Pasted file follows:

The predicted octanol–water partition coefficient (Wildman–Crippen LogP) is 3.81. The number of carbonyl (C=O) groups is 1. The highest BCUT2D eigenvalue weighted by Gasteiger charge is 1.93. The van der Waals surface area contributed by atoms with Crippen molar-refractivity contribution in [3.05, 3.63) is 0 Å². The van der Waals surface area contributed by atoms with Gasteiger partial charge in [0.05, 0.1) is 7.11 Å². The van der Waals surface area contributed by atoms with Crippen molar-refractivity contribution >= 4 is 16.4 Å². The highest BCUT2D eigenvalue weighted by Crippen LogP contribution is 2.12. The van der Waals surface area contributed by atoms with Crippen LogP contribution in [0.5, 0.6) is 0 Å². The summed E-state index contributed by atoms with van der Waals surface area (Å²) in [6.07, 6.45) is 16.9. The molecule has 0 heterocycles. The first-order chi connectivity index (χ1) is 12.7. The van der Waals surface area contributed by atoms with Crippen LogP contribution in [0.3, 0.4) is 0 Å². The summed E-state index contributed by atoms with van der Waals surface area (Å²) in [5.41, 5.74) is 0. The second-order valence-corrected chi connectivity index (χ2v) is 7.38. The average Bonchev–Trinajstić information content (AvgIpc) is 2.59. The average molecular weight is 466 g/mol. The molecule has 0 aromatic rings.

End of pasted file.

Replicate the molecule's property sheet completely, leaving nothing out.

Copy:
The predicted octanol–water partition coefficient (Wildman–Crippen LogP) is 3.81. The number of carbonyl (C=O) groups is 1. The highest BCUT2D eigenvalue weighted by Gasteiger charge is 1.93. The van der Waals surface area contributed by atoms with Crippen molar-refractivity contribution in [3.05, 3.63) is 0 Å². The van der Waals surface area contributed by atoms with Gasteiger partial charge in [0.05, 0.1) is 7.11 Å². The van der Waals surface area contributed by atoms with Crippen molar-refractivity contribution >= 4 is 16.4 Å². The highest BCUT2D eigenvalue weighted by Crippen LogP contribution is 2.12. The van der Waals surface area contributed by atoms with Crippen LogP contribution in [0.5, 0.6) is 0 Å². The summed E-state index contributed by atoms with van der Waals surface area (Å²) in [6.07, 6.45) is 16.9. The molecule has 0 heterocycles. The first-order chi connectivity index (χ1) is 12.7. The van der Waals surface area contributed by atoms with Crippen LogP contribution in [0.3, 0.4) is 0 Å². The summed E-state index contributed by atoms with van der Waals surface area (Å²) in [5.41, 5.74) is 0. The second-order valence-corrected chi connectivity index (χ2v) is 7.38. The average Bonchev–Trinajstić information content (AvgIpc) is 2.59. The average molecular weight is 466 g/mol. The molecule has 0 aromatic rings.